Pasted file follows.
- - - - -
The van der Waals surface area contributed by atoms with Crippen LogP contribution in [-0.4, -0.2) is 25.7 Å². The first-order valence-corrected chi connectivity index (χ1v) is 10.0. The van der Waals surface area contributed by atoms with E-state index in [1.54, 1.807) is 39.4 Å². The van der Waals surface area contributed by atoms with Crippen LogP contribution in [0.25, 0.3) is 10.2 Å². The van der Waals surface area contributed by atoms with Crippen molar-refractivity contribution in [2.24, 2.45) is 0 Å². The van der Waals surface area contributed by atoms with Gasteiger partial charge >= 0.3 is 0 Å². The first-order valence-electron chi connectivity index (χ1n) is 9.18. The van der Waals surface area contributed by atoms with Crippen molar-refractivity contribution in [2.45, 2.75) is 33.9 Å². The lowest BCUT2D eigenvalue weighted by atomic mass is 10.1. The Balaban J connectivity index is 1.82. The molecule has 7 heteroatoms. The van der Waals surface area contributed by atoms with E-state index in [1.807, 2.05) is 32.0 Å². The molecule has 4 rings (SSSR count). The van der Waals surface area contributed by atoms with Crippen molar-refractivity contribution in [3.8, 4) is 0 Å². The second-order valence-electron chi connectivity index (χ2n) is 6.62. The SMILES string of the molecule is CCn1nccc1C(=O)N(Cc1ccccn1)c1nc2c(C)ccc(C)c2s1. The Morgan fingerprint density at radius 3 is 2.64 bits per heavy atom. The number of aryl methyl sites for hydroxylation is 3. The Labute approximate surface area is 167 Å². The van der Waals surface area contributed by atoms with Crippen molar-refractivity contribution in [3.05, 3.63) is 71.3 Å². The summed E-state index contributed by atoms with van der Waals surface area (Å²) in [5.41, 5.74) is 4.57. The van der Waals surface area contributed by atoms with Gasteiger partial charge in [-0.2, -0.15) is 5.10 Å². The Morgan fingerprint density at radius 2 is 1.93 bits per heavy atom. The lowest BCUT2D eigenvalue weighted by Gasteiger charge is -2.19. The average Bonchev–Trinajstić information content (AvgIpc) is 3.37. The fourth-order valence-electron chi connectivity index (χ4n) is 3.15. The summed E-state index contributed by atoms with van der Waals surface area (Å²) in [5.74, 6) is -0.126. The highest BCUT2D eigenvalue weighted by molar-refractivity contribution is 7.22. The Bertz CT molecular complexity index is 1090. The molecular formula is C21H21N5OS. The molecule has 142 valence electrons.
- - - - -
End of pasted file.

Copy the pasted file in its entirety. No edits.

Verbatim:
The van der Waals surface area contributed by atoms with Crippen LogP contribution in [-0.4, -0.2) is 25.7 Å². The first-order valence-corrected chi connectivity index (χ1v) is 10.0. The van der Waals surface area contributed by atoms with E-state index in [1.54, 1.807) is 39.4 Å². The van der Waals surface area contributed by atoms with Crippen LogP contribution in [0.25, 0.3) is 10.2 Å². The van der Waals surface area contributed by atoms with Crippen molar-refractivity contribution in [2.24, 2.45) is 0 Å². The van der Waals surface area contributed by atoms with Gasteiger partial charge >= 0.3 is 0 Å². The first-order valence-electron chi connectivity index (χ1n) is 9.18. The van der Waals surface area contributed by atoms with Crippen molar-refractivity contribution in [2.45, 2.75) is 33.9 Å². The lowest BCUT2D eigenvalue weighted by atomic mass is 10.1. The Balaban J connectivity index is 1.82. The molecule has 7 heteroatoms. The van der Waals surface area contributed by atoms with E-state index in [1.807, 2.05) is 32.0 Å². The molecule has 4 rings (SSSR count). The van der Waals surface area contributed by atoms with Crippen molar-refractivity contribution in [3.8, 4) is 0 Å². The second-order valence-electron chi connectivity index (χ2n) is 6.62. The SMILES string of the molecule is CCn1nccc1C(=O)N(Cc1ccccn1)c1nc2c(C)ccc(C)c2s1. The Morgan fingerprint density at radius 3 is 2.64 bits per heavy atom. The number of aryl methyl sites for hydroxylation is 3. The Labute approximate surface area is 167 Å². The van der Waals surface area contributed by atoms with Crippen molar-refractivity contribution in [3.05, 3.63) is 71.3 Å². The summed E-state index contributed by atoms with van der Waals surface area (Å²) in [5.41, 5.74) is 4.57. The van der Waals surface area contributed by atoms with Gasteiger partial charge in [-0.2, -0.15) is 5.10 Å². The Morgan fingerprint density at radius 2 is 1.93 bits per heavy atom. The lowest BCUT2D eigenvalue weighted by Gasteiger charge is -2.19. The average Bonchev–Trinajstić information content (AvgIpc) is 3.37. The fourth-order valence-electron chi connectivity index (χ4n) is 3.15. The summed E-state index contributed by atoms with van der Waals surface area (Å²) in [5.74, 6) is -0.126. The highest BCUT2D eigenvalue weighted by molar-refractivity contribution is 7.22. The Bertz CT molecular complexity index is 1090. The molecular formula is C21H21N5OS. The molecule has 142 valence electrons.